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Friday, December 2, 2011

Test of Metal - Tezzeret: A Man of Parts



Sorry for all the delays. Get ready for a long one. All of Tezzeret's childhood in one chapter.


Tezzeret: A Man of Parts

I remembered dying. Your own murder is not something that slips your mind.

That vicious little gutter-monkey Jace Beleren had reached inside my skull with the invisible fingers of his mind and scrambled my brain into … what? An omelet didn’t seem right—too orderly. Too intentional. A chopped salad? Not meaty enough. My brain felt like something sliced, or scooped, fried in bacon grease

(Oh hmm... A switch to a first person point of view.)

Enough time passes that Tezzeret begins to think that maybe he is dead... but he doesn't think dead people hurt as much as he does at this moment.

As an artificer by inclination as well as vocation, I have always known that anything worth doing is best accomplished in a deliberate, structured, and meticulous fashion. Feelings and dreams are useless, and imagination is worse. Reality doesn’t care how you think it ought to be, or what you fantasize it might be. Effective action is achieved only by the intelligent application of what is.

What Tezzeret knows is that he's not ready to move, but he's alive. Since he has no friends with the power to restore his mind... or any friends in general... he realizes he's mostly likely been resurrected by a being who either has no care one way or another about his discomfort by placing him in the pile of rocks that is making feel all sorts of uncomfortable or he's been saved by someone who is actively his enemy.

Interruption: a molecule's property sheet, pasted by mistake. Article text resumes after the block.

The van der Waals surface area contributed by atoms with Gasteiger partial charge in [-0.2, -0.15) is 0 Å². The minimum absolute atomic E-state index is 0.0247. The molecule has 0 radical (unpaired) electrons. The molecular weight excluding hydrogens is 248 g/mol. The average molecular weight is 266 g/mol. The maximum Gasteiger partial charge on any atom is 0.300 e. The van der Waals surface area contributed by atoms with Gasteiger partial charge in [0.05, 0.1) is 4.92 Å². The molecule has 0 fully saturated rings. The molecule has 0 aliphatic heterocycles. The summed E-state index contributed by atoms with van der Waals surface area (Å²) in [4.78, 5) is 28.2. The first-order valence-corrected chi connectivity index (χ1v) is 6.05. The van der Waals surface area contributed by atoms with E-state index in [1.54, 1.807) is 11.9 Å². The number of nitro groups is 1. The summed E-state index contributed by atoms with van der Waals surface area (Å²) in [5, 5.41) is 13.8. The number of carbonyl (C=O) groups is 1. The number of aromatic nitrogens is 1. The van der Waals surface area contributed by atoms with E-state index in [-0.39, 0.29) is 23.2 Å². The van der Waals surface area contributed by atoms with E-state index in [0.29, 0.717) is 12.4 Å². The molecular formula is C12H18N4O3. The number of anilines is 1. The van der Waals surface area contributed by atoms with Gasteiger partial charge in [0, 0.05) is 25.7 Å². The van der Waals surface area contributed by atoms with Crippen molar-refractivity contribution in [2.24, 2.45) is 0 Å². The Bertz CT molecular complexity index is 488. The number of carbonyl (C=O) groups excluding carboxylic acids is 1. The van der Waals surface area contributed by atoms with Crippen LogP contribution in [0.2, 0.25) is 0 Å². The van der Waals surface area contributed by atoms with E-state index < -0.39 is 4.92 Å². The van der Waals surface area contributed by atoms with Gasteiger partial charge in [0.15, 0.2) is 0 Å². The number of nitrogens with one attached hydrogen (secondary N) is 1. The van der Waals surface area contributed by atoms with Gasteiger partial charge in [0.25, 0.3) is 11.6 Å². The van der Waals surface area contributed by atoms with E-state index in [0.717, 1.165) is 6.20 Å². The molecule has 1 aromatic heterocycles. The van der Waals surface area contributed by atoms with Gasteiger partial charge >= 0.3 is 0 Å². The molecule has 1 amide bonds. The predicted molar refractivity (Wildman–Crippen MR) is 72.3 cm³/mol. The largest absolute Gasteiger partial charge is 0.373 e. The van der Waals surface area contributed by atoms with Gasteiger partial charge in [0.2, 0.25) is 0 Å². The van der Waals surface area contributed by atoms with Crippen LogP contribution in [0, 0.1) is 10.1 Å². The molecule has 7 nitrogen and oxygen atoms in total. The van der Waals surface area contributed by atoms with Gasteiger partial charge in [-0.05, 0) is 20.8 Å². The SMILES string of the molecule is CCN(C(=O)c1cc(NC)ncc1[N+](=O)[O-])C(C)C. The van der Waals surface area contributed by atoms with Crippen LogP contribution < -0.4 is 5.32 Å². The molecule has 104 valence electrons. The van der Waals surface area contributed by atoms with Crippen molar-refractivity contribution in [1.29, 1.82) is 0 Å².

And his arm. His right arm. It hurts. Tezzeret refuses to look where he knows his right arm should be, because he knows why there's that pain he feels. Looking and seeing the truth will make it more real, and that's not something he wants to deal with at the moment.

Instead he takes a look at his surroundings and takes it all in. He's in a cave of some sort, and the jagged rocks that dig into his back are everywhere. A dark red stone that he doesn't recognize. When Tezzeret tries summoning his mana, he finds that there is no feeling of the power rushing into him and instead can see one of the nearby crystals begin glow just a tad bit brighter.

Tezzeret knows its time to face his reality and looks over to where his right arm used to be. Denial and rage pour out of him. Tezzeret screams and uncontrollable scream and then passes out.


...Childhood...

Tezzeret began constructing his arm when he was about nine years old. He says he was approximately nine because his parents never bothered to celebrate his birthday or even tell him when it was, and so he's always lived having had to make the best guess of when he was born by comparing himself to other kids in Tidehollow.

In fact, his parents didn't even bother to give him a name. His father simply called him "boy."

Tezzeret is how I was called among the cave brats; a tezzeret is, in Tidehollow cant, the word for any small, improvised or homemade weapon kept concealed on one's body - knives made from beach glass wrapped in packing twine; slings and garrotes woven of one’s own hair, a carriage spring bent to protect the knuckles of one’s fist. The cave brats had dubbed me Tezzeret after I had used one to butt shank an older boy who had pushed me down into a muck puddle.

Both his parents were scrappers. The lowest of the low. His mother used to yell at his father about how she used to be whore and now has fallen so far as to now be a scrapper. He was about seven when she died.